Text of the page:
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Swedish Fire steel by Light my Fire



Swedish Fire Steel Fire Starter
Comes in both Army model and Scout model


We test the Army model:

# Uses a magnesium alloy that consists of 7 metals
# Lasts for approximately 12,000 strikes
# Produces a spark temperature close to 3,000°C (5,500°F)
# Bright spark – can be used as emergency signal
# Functions in rain and snow
# Dimensions: main component is approx. 3.75" long
# Weight: approx. 1.9 ounces


Basically, what we have is a rod made of Ferrocerium and a metal blade to create the spark. Often referred to as a flint rod, ferrocerium is a great fire starter tool.

How to use ferrocerium rod fire starters:

The rod will be covered in a light coat of paint. This keeps the rod from corroding. Scrape the paint off with the striker blade. Run the blade down the rod and a shower of sparks will fly towards the tinder. Practice at different speeds and pressure to see what works best for you. I tend to put the rod on the ground right below my tinder.


Ferrocerium: a pyrophoric alloy of iron with cerium; used for lighter flints. It is capable of igniting spontaneously in air with the use of friction. This alloy of iron and rate-earth metals is used for tools such as Swedish Firesteel and the Blastmatch. It has been used for the flint in lighters and military tracer rounds.

The firesteel rod is compact and you can easily attach it to a key chain or backpack.




Steel Wool #0000 makes great tinder and will easily ignite with a battery. Lets try it out with a spark.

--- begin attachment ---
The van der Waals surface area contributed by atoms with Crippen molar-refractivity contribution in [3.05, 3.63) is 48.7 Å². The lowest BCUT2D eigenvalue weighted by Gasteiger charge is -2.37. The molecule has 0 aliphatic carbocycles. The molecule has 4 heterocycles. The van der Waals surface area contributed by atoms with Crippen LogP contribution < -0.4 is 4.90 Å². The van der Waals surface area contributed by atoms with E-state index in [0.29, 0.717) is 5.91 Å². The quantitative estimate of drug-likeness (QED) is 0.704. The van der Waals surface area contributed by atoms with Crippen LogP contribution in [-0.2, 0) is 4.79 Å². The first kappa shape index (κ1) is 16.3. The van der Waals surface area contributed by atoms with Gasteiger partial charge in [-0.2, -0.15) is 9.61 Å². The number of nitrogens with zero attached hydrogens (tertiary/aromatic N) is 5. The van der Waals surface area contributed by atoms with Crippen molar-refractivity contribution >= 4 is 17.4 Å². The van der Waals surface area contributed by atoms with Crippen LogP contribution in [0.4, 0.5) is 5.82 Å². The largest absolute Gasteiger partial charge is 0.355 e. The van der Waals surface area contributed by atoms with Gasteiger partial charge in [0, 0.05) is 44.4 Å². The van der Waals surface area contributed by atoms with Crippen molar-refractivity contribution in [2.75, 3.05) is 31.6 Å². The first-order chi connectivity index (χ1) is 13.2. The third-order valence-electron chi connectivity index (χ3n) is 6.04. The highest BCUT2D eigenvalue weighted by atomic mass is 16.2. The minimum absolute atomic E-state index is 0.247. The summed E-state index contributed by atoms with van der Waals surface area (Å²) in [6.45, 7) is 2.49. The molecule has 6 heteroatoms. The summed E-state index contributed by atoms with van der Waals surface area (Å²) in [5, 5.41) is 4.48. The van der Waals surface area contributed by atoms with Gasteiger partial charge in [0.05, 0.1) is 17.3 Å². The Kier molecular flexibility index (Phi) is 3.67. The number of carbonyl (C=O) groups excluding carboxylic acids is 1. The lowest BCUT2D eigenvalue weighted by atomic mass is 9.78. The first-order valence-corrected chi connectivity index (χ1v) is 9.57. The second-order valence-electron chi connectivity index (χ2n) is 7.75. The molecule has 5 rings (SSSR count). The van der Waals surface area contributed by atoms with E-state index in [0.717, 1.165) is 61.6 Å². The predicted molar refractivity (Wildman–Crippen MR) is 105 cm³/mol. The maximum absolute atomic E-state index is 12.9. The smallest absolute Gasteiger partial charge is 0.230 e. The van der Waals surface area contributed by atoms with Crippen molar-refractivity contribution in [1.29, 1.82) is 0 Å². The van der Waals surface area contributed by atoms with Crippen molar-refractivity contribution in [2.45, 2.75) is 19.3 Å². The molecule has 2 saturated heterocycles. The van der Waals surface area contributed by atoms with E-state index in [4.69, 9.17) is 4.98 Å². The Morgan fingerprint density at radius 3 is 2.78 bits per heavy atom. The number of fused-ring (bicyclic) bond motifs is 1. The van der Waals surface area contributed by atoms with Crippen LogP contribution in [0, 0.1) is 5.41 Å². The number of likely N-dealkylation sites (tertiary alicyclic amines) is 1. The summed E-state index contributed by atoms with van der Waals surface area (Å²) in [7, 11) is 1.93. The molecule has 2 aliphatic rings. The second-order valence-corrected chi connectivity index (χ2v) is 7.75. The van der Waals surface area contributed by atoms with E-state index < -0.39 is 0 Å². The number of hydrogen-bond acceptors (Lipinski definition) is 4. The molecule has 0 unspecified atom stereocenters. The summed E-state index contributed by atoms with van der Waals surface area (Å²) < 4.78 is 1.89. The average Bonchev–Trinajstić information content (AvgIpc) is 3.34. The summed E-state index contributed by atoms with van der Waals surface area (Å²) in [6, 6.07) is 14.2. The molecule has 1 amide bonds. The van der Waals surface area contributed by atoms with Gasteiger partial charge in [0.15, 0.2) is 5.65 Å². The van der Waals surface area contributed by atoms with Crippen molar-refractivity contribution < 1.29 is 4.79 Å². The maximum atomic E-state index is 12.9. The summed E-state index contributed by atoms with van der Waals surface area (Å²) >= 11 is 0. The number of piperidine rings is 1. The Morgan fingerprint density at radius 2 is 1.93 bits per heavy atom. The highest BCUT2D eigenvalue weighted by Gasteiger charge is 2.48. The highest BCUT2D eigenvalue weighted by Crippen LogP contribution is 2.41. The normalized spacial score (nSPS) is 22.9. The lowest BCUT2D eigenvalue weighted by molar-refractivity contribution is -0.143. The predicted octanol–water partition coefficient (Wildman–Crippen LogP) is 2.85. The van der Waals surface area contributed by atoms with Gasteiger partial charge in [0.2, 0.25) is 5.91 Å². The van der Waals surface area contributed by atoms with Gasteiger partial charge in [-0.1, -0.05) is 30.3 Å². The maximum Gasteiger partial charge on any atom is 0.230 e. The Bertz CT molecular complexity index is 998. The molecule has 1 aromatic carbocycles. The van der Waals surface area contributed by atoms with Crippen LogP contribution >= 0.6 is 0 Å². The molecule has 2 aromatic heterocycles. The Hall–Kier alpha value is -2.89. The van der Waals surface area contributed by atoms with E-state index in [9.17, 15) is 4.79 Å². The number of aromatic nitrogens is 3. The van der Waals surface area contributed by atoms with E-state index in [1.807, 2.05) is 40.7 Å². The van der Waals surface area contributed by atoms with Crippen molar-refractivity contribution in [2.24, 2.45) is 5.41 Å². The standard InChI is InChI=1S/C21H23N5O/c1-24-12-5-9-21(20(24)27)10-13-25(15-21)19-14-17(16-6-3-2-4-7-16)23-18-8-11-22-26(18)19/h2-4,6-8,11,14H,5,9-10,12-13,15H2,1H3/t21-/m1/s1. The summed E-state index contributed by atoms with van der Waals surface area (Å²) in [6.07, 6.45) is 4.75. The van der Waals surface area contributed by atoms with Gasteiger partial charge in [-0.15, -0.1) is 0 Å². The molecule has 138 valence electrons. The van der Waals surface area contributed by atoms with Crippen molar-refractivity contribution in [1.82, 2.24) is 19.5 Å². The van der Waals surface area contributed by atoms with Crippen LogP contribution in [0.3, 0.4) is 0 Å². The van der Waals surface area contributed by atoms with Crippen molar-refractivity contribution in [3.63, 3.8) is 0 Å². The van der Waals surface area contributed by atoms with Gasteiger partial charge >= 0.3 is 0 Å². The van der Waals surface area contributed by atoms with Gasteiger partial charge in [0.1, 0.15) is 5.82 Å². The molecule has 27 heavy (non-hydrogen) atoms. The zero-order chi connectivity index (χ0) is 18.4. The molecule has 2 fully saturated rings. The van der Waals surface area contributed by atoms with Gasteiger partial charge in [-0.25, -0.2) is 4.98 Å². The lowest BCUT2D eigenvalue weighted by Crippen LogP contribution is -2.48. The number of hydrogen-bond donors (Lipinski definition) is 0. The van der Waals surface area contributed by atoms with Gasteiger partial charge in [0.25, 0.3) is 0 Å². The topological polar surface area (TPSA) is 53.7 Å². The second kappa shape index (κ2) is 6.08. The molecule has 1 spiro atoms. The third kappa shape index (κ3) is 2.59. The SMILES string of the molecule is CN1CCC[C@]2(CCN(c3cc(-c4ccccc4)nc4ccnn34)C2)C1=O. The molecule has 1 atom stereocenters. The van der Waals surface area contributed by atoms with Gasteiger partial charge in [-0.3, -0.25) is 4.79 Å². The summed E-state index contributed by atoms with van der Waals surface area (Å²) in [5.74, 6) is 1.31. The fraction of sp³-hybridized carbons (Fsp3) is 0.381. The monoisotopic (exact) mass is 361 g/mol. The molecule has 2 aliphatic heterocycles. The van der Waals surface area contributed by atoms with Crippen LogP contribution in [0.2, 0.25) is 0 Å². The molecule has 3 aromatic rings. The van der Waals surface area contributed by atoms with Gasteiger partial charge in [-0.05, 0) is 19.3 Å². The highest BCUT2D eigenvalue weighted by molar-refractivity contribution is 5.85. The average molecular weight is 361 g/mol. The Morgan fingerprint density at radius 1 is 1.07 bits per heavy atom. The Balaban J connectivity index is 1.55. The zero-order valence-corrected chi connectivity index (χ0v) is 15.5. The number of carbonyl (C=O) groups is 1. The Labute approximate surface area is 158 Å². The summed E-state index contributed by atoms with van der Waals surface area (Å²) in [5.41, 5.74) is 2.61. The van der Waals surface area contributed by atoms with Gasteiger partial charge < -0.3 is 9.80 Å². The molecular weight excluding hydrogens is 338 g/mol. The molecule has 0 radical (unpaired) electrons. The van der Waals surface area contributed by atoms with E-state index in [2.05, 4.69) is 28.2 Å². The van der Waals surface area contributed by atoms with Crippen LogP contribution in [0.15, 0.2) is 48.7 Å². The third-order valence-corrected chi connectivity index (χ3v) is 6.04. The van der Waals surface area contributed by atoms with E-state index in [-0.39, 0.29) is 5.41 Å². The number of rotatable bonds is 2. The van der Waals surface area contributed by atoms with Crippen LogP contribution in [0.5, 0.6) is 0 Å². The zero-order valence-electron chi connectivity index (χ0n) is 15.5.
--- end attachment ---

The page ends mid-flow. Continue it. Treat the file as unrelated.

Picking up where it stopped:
We were able to light the steel wool with one strike of the Fire Steel.

* note * Please be careful when using steel wool to start a fire. Steel wool burns through rapid oxidation. The metal catches on fire quickly and pieces of the hot wool will burn your hand.

The ambient temperature was 38° Fahrenheit / 3.3° Celsius.

During testing we poured water on the Fire Steel and start a fire.

The Swedish Fire Steel striker will work while its wet. Simply wipe down the rod and it will spark again after a few tries.

The point to keep in mind is, where do we find tinder material when its damp. This is covered in our Fire in the Rain article.



Fire in the Rain

Knowing where to find "dry" tinder after rain or snow is vital. We use the Swedish fire steel under different conditions in the article.

Some people prefer using a Magnesium Block as a fire starter for this reason. The ferrocerium rod on the magnesium blocks is much smaller but still very capable of creating a spark.





After pouring water on the rod, we were able to ignite this cotton from a tampon.





Overall the Swedish Fire Steel worked great. The larger rod will create a bigger spark which obviously is a plus. Fire starters available today are reasonably priced and lightweight. With all the fire starter options available, it does not make sense not to have one attached to your key chain, backpack or in your vehicle.

Here we start a fire using fire starter squares as tinder.















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